- Ukrainians began arriving in large numbers in the United States by 1870, most to escape tzarist rule. Some went to Alaska before the United States purchased it in 1867, with many continuing south to California. Others flocked to work in Pennsylvania mines of and the factories and mills of industrial cities in New York, Ohio, Illinois and Michigan. Some 250,000 Ukrainians arrived in the United States by 1914, when World War I and immigration quotas of the 1920s halted the influx.
- In Canada, whose Ukrainian-descended population exceeds that of the United States, more than 171,000 Ukrainians arrived between 1891 and 1914. Most emigrants were peasants from Galicia and Bukovina. In contrast to their US counterparts, many headed for farms in the prairie provinces of Manitoba, Saskatchewan and Alberta, in response to Canada’s settlement campaign. Winnipeg and Edmonton had block settlements, but other Ukrainians sought work in Quebec or Ontario.
- A smaller wave of Ukrainian immigrants, numbering about 15,000, arrived in North America between the world wars. Another major immigration wave followed World War II. It consisted mainly of well-educated students, scholars and other professionals who had spent time in refugee camps in Austria and Germany. Learn more about Ukrainian immigrants and culture here. For a more complete picture of how Ukraine’s political history influenced your family history and emigration decisions, consult A History of Ukraine by Paul Robert Magocsi (University of Washington Press).
The first thing you should do is to locate the village or town in Ukraine (or a neighboring country) where your Ukrainian ancestor lived. Keep in mind that Ukraine is a large country—the second largest in Europe, a little smaller than Texas. With 24 provinces and an autonomous republic, this might not be an easy task.
How do you figure out where your family was from? Talking with your older relatives—and asking them for documentation—is, of course, typically the best way. But if everyone with this knowledge has passed away, you’ll need to do a bit more detective work. Start with records created during your immigrant ancestor’s life in North America.
Besides records that you’d use for any North American ancestor—census, immigration, naturalization and vital records—look for records from the church or synagogue your ancestors attended. Unlike other records in which Eastern European names could get mangled, religious records from an ethnically Ukrainian church or synagogue often include proper spellings of names because the clerk was usually able to understand and correctly record them. These records also often contain specific geographic information, such as a county or province your family was from, as well as the correct spelling of the town or village name. Check family records and community histories, and search the internet to identify Ukrainian places of worship where your ancestors lived in America. Contact the church or synagogue directly with records requests, or if it no longer exists, a regional office.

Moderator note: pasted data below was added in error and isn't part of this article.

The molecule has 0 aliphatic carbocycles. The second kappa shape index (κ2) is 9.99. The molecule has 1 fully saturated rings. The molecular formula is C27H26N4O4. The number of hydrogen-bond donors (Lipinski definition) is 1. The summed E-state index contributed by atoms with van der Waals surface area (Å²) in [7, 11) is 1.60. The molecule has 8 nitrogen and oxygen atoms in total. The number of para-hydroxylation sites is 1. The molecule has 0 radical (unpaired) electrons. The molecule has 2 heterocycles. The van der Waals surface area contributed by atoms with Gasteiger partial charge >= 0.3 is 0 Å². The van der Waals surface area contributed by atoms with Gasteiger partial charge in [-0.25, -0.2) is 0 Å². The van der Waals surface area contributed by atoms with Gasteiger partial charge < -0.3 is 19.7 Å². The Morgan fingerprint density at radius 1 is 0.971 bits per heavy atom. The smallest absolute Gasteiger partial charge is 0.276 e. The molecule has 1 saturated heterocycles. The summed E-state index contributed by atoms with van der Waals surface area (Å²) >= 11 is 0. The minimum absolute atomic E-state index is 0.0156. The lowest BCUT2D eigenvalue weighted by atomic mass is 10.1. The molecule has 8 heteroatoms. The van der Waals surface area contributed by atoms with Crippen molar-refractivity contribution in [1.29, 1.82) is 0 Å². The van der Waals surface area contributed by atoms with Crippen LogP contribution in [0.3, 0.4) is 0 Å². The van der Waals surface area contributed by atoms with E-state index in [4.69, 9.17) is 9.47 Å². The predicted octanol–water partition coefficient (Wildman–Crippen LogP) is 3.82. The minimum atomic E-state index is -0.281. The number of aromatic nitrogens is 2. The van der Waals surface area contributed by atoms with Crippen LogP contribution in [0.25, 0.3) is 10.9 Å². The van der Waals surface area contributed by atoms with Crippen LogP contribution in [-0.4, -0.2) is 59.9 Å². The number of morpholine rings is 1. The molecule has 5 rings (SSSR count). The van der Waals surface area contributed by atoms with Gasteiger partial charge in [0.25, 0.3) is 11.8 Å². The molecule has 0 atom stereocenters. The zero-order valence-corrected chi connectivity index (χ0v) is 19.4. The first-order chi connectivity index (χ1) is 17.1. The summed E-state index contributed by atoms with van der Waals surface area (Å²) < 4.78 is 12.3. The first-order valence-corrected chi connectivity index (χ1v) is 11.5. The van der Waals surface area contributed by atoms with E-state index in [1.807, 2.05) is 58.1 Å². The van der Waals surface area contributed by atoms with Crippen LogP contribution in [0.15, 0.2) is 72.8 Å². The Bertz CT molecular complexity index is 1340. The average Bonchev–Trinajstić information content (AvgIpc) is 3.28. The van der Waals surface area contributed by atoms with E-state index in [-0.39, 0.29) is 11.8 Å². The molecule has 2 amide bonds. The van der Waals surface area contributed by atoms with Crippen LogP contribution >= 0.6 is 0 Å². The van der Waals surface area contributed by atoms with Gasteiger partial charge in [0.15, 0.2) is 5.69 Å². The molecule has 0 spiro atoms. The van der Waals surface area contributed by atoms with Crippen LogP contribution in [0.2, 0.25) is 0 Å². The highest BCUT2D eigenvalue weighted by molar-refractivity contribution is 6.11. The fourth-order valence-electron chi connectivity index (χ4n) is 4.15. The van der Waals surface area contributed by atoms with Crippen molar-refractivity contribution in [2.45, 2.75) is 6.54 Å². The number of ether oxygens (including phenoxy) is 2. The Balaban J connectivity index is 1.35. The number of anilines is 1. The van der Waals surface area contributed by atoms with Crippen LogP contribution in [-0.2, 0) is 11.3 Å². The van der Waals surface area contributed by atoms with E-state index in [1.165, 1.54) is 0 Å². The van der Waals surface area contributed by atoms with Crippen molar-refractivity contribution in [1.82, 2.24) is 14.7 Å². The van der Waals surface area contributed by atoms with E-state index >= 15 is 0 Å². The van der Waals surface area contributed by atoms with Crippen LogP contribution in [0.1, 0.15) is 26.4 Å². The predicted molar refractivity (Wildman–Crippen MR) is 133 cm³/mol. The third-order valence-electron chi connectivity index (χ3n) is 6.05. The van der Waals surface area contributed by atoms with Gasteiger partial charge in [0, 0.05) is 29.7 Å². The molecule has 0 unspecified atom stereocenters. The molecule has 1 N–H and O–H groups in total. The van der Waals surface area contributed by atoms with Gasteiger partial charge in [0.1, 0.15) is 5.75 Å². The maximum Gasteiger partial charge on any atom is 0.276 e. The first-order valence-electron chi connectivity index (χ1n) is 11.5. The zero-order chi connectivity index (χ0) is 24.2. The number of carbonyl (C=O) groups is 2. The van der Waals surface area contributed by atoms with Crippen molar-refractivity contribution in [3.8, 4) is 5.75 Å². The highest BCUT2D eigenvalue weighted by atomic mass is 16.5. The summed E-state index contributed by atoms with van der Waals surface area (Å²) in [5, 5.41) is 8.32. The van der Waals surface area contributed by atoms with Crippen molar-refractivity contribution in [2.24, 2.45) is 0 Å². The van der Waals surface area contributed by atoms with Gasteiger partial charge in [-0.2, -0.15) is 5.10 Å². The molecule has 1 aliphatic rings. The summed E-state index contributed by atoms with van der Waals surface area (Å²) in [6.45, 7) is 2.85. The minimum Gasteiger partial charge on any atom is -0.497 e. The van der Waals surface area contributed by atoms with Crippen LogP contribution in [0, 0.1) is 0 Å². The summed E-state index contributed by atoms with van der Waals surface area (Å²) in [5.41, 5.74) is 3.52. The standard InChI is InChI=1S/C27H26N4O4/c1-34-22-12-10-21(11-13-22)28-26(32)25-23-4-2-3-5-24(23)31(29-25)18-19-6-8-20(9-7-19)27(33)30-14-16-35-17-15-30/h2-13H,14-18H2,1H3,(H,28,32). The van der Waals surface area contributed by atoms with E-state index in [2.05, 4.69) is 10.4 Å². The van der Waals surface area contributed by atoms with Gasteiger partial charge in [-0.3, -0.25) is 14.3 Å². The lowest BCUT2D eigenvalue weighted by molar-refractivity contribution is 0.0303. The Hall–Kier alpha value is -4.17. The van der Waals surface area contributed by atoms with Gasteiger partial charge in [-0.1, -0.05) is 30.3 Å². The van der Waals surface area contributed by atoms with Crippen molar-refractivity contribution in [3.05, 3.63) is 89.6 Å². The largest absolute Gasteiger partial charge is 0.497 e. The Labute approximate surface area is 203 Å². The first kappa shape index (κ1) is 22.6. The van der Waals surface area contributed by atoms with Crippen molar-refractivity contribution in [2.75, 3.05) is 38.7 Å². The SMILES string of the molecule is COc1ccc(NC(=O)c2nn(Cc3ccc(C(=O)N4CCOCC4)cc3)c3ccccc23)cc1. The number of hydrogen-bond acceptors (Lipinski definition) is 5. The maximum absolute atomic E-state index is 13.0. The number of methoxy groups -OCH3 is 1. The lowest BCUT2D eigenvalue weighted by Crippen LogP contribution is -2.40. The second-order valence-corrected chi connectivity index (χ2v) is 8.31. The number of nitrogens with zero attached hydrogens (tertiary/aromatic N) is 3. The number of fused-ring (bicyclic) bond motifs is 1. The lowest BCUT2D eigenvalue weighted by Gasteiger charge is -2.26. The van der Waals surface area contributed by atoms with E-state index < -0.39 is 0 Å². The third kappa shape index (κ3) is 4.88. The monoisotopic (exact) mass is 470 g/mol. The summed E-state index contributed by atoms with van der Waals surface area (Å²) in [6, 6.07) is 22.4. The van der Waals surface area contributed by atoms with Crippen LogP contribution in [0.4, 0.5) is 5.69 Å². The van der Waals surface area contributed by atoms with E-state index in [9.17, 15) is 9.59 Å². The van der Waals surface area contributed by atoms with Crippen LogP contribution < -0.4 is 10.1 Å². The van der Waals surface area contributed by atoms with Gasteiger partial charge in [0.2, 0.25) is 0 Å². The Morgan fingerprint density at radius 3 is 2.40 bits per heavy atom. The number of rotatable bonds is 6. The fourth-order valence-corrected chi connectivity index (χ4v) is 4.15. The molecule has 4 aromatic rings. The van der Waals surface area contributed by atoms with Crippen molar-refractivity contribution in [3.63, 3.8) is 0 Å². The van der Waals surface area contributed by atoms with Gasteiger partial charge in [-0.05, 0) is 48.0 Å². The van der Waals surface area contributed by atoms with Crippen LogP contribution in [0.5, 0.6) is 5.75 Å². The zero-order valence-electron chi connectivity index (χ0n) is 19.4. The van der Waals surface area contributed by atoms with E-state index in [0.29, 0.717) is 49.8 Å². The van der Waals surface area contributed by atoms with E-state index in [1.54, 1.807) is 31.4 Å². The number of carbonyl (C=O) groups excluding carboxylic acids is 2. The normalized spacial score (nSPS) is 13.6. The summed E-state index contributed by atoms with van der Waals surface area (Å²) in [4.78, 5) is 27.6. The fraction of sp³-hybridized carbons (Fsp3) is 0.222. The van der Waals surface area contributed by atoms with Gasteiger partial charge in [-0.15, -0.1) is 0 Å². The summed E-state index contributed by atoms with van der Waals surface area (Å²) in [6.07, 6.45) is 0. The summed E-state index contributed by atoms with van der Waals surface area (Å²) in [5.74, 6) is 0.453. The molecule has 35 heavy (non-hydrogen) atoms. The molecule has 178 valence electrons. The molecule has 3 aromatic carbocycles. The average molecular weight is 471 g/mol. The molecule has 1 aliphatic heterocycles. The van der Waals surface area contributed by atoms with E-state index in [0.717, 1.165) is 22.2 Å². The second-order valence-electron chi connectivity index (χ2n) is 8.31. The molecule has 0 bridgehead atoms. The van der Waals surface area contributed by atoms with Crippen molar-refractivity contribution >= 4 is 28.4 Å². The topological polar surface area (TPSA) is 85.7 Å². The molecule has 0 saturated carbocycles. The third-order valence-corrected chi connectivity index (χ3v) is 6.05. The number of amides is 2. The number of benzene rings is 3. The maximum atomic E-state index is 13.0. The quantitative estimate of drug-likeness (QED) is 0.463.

If you have trouble finding your ancestors’ immigration records, try using Steve Morse’s One-Step Gold Form for searching Ellis Island passengers. This form offers advanced search options such as traveling companion, marital status and sounds-like searches for the first name and town, to help you deal with potential name mis-transcriptions. You’ll need to register for a free account at the Ellis Island Foundation to view passenger lists. Note that this form searches only the Ellis Island database; your ancestor might have arrived at another US port or in Canada. You can find US and Canadian immigration records on subscription site Ancestry.com and on the free site FamilySearch.org. Library and Archives Canada has Canadian immigration records.
No matter which passenger database you’re searching, try alternate spellings of names. For example, if your great-great-grandfather’s last name ends in -wicz, try searching on a spelling ending in -wycz, -wich, -vich or -vych. You’ll find more search tips here.
Once you determine the name of the town or village, you need to pinpoint its location. Note that village names might be repeated all over the country, even in the same province and district. This can be quite odd to the North American researcher. Knowing the right village in the right province (oblast in Ukrainian) or district (raion) is key. Pinpoint the right place by consulting online tools, maps, atlases and gazetteers. Ukraine GenWeb has a Guide to Finding Your Town tool, which coaches you through the process of locating a town based on what you know. The Federation of East European Family History Societies Map Library has a good collection of online maps, as does Harvard University and InfoUkes.